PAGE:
Location: Rangeland Resources Research
Title: Grazing Intensity Does Not Affect Plant Diversity in Shortgrass Steppe Authors
|Hickman, Karen -|
Submitted to: Society for Range Management Meeting Abstracts
Publication Type: Abstract Only
Publication Acceptance Date: September 25, 2009
Publication Date: February 22, 2010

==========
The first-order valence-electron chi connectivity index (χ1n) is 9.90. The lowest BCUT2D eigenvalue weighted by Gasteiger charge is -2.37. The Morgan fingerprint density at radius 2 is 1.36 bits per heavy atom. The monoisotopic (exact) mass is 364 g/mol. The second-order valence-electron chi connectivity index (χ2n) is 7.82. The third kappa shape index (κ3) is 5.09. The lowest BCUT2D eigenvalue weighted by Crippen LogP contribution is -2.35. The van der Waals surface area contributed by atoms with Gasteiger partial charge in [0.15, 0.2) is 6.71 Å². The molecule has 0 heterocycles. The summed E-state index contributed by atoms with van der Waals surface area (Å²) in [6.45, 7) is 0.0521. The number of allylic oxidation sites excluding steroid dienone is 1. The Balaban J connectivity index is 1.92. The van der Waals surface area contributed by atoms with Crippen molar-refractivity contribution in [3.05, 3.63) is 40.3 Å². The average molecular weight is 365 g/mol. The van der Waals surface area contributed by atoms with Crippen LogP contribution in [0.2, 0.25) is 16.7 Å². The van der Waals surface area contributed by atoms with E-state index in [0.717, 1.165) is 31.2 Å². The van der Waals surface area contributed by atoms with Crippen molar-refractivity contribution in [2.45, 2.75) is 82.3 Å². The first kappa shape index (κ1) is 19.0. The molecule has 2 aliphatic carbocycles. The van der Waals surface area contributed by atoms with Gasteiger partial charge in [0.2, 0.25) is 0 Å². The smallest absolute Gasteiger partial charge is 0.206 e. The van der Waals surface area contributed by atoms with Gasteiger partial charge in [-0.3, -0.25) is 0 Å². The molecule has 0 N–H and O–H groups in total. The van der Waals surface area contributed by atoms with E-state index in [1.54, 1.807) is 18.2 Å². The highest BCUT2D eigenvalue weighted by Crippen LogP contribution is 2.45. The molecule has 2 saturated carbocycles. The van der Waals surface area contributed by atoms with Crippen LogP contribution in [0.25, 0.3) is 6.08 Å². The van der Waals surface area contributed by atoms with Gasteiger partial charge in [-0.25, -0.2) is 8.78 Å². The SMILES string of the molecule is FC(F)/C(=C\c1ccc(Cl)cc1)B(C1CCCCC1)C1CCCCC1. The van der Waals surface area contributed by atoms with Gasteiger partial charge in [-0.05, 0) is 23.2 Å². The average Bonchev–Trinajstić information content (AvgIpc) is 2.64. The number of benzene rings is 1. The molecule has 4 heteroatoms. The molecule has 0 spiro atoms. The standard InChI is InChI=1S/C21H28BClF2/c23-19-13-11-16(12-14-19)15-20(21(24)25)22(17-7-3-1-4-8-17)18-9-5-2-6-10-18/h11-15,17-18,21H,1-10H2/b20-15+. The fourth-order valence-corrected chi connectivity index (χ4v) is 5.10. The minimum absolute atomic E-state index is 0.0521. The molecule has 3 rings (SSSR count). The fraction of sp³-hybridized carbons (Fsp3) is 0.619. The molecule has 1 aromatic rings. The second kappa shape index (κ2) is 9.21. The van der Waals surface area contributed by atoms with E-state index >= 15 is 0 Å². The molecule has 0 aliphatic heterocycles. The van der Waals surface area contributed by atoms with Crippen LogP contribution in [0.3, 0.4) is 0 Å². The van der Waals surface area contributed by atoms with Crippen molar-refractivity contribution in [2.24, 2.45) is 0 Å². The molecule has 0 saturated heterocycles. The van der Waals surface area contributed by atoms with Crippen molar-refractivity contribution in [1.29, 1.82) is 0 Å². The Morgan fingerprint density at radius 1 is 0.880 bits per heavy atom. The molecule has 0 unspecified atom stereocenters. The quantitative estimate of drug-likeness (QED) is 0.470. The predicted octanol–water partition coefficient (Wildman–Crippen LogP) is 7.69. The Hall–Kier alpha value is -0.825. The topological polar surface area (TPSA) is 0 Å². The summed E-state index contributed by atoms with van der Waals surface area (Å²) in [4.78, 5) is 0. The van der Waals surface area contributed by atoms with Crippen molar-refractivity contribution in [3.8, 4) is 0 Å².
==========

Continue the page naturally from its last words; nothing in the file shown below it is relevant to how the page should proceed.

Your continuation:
Citation: Derner, J.D., Hickman, K.R. 2010. Grazing Intensity Does Not Affect Plant Diversity in Shortgrass Steppe. Society for Range Management Meeting Abstracts P C-92. Technical Abstract: Responses of livestock gain and forage production to grazing intensity in shortgrass steppe are well-established, but effects on basal cover and plant diversity are less so. A long-term grazing intensity study was initiated on shortgrass steppe at the Central Plains Experimental Range (USDA-Agricultural Research Service) in 1939. Treatments were imposed to remove 0% (ungrazed), 20% (light), 40% (moderate) and 60% (heavy) of the current year’s grass growth. We sampled 60, 0.1 m2 (0.2 x 0.5 m) quadrats systematically spaced in each 130 ha pasture each year from 2004 to 2008. Basal cover of species was visually estimated in late July using modified Daubenmire cover categories of: 1=0-5%, 2=6-15%, 3=16-25%, 4=26-40%, 5=41=60% and 6= >60%. Midpoint values of cover classes were used in analyses. Total basal cover and species richness exhibited treatment X year interactions. Total basal cover did not differ among any of the grazing intensities (P=0.37). Species richness did differ with grazing intensity (P=0.0518), with ungrazed different from the remaining grazing intensities. The absence of a grazing treatment difference among the light, moderate and heavy grazing intensities for species richness indicates that grazing in the shortgrass steppe does not affect species diversity.